“The No. 1 cause of infant mortality is birth defects, something that went wrong during development,” he said. "If you could emphasis to people how common these diseases are — if you add up all the people like Kendra’s family — it’s more than prematurity, it’s more than childhood cancer.”
And when he accepted the invitation to share that message in September — with the nation’s largest funder of medical research — he knew just who to ask to be the Voice of the Patient.
“She was without question, extraordinary. This was a medical institution in tears — there are many things I hope will continue to change because of that.”
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The mother’s words are powerful on the video from Bethesda.
They are hard to listen to. All the pain and hope layered between her descriptions of her children and their suffering.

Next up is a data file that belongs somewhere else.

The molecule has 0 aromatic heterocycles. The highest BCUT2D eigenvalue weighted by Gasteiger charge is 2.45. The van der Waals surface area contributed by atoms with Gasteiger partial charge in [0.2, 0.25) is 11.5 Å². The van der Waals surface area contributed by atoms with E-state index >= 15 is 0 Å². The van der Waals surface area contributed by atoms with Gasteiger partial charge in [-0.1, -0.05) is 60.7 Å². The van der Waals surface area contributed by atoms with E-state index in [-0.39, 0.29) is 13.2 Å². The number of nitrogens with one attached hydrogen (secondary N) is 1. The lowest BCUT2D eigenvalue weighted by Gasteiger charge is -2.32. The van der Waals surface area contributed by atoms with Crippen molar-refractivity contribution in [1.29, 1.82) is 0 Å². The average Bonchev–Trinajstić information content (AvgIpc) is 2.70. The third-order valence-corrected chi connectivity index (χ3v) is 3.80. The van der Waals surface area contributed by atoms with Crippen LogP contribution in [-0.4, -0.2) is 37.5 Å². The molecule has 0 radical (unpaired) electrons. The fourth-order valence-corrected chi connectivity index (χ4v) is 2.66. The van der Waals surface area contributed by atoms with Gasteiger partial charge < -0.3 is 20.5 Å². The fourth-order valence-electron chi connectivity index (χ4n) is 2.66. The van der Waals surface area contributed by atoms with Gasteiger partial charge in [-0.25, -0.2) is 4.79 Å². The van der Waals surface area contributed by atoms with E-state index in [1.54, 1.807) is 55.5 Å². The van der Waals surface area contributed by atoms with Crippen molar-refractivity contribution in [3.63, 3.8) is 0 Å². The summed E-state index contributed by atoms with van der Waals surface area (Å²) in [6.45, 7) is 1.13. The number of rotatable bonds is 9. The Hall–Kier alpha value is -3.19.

Isabel was a lover of fashion and her babies and I knew she was going to be the most amazing mother someday. She was funny and ornery and always on the go ...
Sweet Silas arrived and loved cuddles, which were therapeutic and welcomed. He reminded us of his sweet sister at times. He was also silly and loved dragons and books. The days were filled with hope and it felt like we were healing ...
Kendra spoke of hospital stays and perplexed doctors. About becoming her sick children’s advocate and protector. About the isolation and the devastation of losing them.
She talked about the important research being done at Yale and the doctors who provided them answers — or as close to an answer as research results can offer. How other families deserve to have answers, too.
And how important it was for all families whose children suffer for unknown reasons — and for one family in Lincoln, Nebraska — to understand what caused their babies to become sick and die.